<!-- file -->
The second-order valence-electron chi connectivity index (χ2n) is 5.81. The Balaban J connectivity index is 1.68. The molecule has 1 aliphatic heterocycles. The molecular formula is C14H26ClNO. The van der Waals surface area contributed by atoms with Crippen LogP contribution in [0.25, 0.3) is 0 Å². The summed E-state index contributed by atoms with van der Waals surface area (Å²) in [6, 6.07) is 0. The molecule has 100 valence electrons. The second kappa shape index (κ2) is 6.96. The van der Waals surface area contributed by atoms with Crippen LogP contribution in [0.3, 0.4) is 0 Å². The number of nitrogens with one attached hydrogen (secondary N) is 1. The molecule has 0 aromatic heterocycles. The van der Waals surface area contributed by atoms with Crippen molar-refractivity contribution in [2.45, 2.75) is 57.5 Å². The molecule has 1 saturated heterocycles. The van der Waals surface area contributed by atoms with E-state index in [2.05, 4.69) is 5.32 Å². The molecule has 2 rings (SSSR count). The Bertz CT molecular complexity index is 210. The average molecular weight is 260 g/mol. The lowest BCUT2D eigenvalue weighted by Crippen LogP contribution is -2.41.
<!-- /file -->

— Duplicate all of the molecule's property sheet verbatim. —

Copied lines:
The second-order valence-electron chi connectivity index (χ2n) is 5.81. The Balaban J connectivity index is 1.68. The molecule has 1 aliphatic heterocycles. The molecular formula is C14H26ClNO. The van der Waals surface area contributed by atoms with Crippen LogP contribution in [0.25, 0.3) is 0 Å². The summed E-state index contributed by atoms with van der Waals surface area (Å²) in [6, 6.07) is 0. The molecule has 100 valence electrons. The second kappa shape index (κ2) is 6.96. The van der Waals surface area contributed by atoms with Crippen LogP contribution in [0.3, 0.4) is 0 Å². The number of nitrogens with one attached hydrogen (secondary N) is 1. The molecule has 0 aromatic heterocycles. The van der Waals surface area contributed by atoms with Crippen molar-refractivity contribution in [2.45, 2.75) is 57.5 Å². The molecule has 1 saturated heterocycles. The van der Waals surface area contributed by atoms with E-state index in [2.05, 4.69) is 5.32 Å². The molecule has 2 rings (SSSR count). The Bertz CT molecular complexity index is 210. The average molecular weight is 260 g/mol. The lowest BCUT2D eigenvalue weighted by Crippen LogP contribution is -2.41.